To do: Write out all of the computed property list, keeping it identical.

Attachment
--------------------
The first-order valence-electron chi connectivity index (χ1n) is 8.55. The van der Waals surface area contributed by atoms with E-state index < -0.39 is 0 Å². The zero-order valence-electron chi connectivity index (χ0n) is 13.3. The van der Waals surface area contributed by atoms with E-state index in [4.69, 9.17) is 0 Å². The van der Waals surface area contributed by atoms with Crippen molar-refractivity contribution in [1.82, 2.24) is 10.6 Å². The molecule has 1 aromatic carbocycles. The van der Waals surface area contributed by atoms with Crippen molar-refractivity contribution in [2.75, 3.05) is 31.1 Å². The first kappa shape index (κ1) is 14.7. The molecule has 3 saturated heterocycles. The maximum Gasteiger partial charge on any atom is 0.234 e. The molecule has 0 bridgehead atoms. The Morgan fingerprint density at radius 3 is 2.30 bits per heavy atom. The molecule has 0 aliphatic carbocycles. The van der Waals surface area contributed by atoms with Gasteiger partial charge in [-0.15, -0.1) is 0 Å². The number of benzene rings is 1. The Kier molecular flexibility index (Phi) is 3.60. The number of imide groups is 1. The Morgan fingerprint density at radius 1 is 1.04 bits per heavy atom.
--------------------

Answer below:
The first-order valence-electron chi connectivity index (χ1n) is 8.55. The van der Waals surface area contributed by atoms with E-state index < -0.39 is 0 Å². The zero-order valence-electron chi connectivity index (χ0n) is 13.3. The van der Waals surface area contributed by atoms with E-state index in [4.69, 9.17) is 0 Å². The van der Waals surface area contributed by atoms with Crippen molar-refractivity contribution in [1.82, 2.24) is 10.6 Å². The molecule has 1 aromatic carbocycles. The van der Waals surface area contributed by atoms with Crippen molar-refractivity contribution in [2.75, 3.05) is 31.1 Å². The first kappa shape index (κ1) is 14.7. The molecule has 3 saturated heterocycles. The maximum Gasteiger partial charge on any atom is 0.234 e. The molecule has 0 bridgehead atoms. The Morgan fingerprint density at radius 3 is 2.30 bits per heavy atom. The molecule has 0 aliphatic carbocycles. The van der Waals surface area contributed by atoms with Gasteiger partial charge in [-0.15, -0.1) is 0 Å². The number of benzene rings is 1. The Kier molecular flexibility index (Phi) is 3.60. The number of imide groups is 1. The Morgan fingerprint density at radius 1 is 1.04 bits per heavy atom.